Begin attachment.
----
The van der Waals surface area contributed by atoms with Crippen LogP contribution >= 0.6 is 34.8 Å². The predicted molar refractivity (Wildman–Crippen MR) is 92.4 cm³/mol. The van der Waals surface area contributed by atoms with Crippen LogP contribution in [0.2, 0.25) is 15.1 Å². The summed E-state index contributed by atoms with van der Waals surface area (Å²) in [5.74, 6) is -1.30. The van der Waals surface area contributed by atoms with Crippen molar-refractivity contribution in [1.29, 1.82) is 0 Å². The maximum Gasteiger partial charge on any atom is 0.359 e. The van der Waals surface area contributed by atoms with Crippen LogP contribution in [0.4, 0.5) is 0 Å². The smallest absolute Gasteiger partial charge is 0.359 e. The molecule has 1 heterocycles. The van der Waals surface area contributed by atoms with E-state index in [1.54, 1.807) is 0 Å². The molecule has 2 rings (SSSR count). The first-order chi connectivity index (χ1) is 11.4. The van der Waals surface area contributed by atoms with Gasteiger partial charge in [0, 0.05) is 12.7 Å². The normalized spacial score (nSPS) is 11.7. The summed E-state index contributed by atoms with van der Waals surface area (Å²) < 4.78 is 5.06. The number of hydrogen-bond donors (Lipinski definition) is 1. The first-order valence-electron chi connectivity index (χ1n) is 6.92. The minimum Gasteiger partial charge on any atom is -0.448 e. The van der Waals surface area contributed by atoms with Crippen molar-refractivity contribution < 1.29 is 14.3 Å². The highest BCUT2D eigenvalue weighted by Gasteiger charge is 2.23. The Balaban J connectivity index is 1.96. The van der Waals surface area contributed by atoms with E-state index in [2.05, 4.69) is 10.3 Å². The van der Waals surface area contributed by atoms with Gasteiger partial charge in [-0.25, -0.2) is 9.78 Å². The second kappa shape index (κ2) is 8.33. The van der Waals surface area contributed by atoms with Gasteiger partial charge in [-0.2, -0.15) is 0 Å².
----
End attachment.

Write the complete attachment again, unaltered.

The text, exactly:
The van der Waals surface area contributed by atoms with Crippen LogP contribution >= 0.6 is 34.8 Å². The predicted molar refractivity (Wildman–Crippen MR) is 92.4 cm³/mol. The van der Waals surface area contributed by atoms with Crippen LogP contribution in [0.2, 0.25) is 15.1 Å². The summed E-state index contributed by atoms with van der Waals surface area (Å²) in [5.74, 6) is -1.30. The van der Waals surface area contributed by atoms with Crippen molar-refractivity contribution in [1.29, 1.82) is 0 Å². The maximum Gasteiger partial charge on any atom is 0.359 e. The van der Waals surface area contributed by atoms with Crippen LogP contribution in [0.4, 0.5) is 0 Å². The smallest absolute Gasteiger partial charge is 0.359 e. The molecule has 1 heterocycles. The van der Waals surface area contributed by atoms with E-state index in [1.54, 1.807) is 0 Å². The molecule has 2 rings (SSSR count). The first-order chi connectivity index (χ1) is 11.4. The van der Waals surface area contributed by atoms with Gasteiger partial charge in [0, 0.05) is 12.7 Å². The normalized spacial score (nSPS) is 11.7. The summed E-state index contributed by atoms with van der Waals surface area (Å²) < 4.78 is 5.06. The number of hydrogen-bond donors (Lipinski definition) is 1. The first-order valence-electron chi connectivity index (χ1n) is 6.92. The minimum Gasteiger partial charge on any atom is -0.448 e. The van der Waals surface area contributed by atoms with Crippen molar-refractivity contribution < 1.29 is 14.3 Å². The highest BCUT2D eigenvalue weighted by Gasteiger charge is 2.23. The Balaban J connectivity index is 1.96. The van der Waals surface area contributed by atoms with E-state index in [2.05, 4.69) is 10.3 Å². The van der Waals surface area contributed by atoms with Gasteiger partial charge in [-0.25, -0.2) is 9.78 Å². The second kappa shape index (κ2) is 8.33. The van der Waals surface area contributed by atoms with Gasteiger partial charge in [-0.2, -0.15) is 0 Å².